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Power and Balance in DisArts: Creative Relationship Building Across Difference

Workshops by Request: Rocky Mountain Series
Photo Credits

February 10-12, 2017

This workshop was presented in partnership with Inside Out Theatre

Instructors: SYRUS MARCUS WARE & Sarah Garton Stanley


Syrus is a visual artist, activist, curator and educator. As a visual artist, Syrus uses painting, installation and performance to explore social justice frameworks and black activist culture. He is part of the PDA (Performance Disability Art) Collective and co-programmed Crip Your World: An Intergalactic Queer/POC Sick and Disabled Extravaganza as part of Mayworks 2014. Syrus is part of Blackness Yes! and co-produces Blockorama at Pride and other related events throughout the year. For 17 years, Syrus hosted the weekly radio segment, “Resistance on the Sound Dial” on CIUT 89.5FM. He is a prison abolitionist, is a former member of Friends of MOVE Toronto and the Prisoners’ Justice Action Project, and is one of the organizers of Toronto’s Prisoners’ Justice Day events.
Syrus was voted “Best Queer Activist” by NOW Magazine (2005) and was awarded the Steinert and Ferreiro Award for LGBT community leadership and activism (2012). In 2009, Syrus coedited the Journal of Museum Education issue Building Diversity in Museums with Gillian McIntyre. Syrus’ writings on trans health, disability studies and activism are part of curricula at City University of New York, York University, and Ryerson University. Syrus holds degrees in Art History, Visual Studies and a Masters in Sociology and Equity Studies, University of Toronto.  Syrus is a PhD Candidate in the Faculty of Environmental Studies at York University.

head-shot-sarah-garton-stanley-copySarah  is a Montréal original, and now lives between Ottawa and Kingston. She is the Associate Artistic Director of English Theatre at Canada’s National Arts Centre, the Artistic Director and co-creator of and the co-director of Selfconscious Theatre in Toronto. Sarah co-founded The Baby Grand, in Kingston, co-created Women Making Scenes in Montreal, and Die in Debt Theatre in Toronto, (a company dedicated to large canvas site-specific work.) Sarah is a former AD of Buddies in Bad Times, co-helmed the Directing Program at The National Theatre School of Canada, and was the Associate Artist with both The Magnetic North Theatre Festival and Factory Theatre in Toronto. Over a 25-year award winning career, Sarah has directed work from coast to coast and most recently premiered work in Krakow, Poland. Sarah was associate director to Stan Douglas’Helen Lawrence, a live film noir project that has played in New York, Toronto, Vancouver, Munich, Edinburgh and Antwerp. Sarah trained at École Jacques Lecoq in Paris, Vancouver Film School and received her BA and MA from Queens University.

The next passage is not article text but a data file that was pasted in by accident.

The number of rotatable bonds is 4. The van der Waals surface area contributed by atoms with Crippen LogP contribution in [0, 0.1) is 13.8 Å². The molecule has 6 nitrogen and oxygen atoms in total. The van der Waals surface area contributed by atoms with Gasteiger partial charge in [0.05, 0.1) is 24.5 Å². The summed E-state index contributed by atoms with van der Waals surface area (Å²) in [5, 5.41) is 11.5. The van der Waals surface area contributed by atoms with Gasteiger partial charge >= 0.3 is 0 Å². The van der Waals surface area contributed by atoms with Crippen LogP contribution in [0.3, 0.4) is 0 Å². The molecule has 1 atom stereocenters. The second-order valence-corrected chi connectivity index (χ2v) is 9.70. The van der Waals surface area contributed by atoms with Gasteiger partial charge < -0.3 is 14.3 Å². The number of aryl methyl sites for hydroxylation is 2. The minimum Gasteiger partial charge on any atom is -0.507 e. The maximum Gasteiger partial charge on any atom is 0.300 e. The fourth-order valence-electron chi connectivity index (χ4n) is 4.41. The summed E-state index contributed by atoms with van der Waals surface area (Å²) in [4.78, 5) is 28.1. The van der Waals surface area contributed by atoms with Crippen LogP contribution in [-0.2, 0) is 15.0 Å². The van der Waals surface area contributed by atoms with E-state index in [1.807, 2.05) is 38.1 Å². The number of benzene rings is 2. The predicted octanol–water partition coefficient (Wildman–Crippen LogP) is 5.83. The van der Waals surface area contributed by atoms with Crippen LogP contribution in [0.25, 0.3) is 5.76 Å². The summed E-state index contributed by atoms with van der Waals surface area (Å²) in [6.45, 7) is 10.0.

When artists work on community-engaged projects each collaborator brings entirely different sets of skills to the table. Theatre practitioners bring a broad range of experience and training; community members bring a broad range of experience and training. On the face of it this sounds like a formula for equality but is it?
Since the professional artist often instigates such projects it is common for them to take up the default position of leader/captain/god/omniscient one. Even when not explicitly stated, this assumption and consequent power dynamic is often implied.

This workshop was offered for theatre artists who identify as disabled and those who don’t, as well as community arts facilitators. Through this workshop Syrus Marcus Ware and  Sarah Garton Stanley lead the creation of a brief piece that practically and constructively addressed questions like:

How is leadership defined, earned, and understood in a community-engaged work?
How is authorship expressed?
How does the future of a disability arts collaborations inform our ways of working today?
What’s in it for you? 
Where does the power lie?

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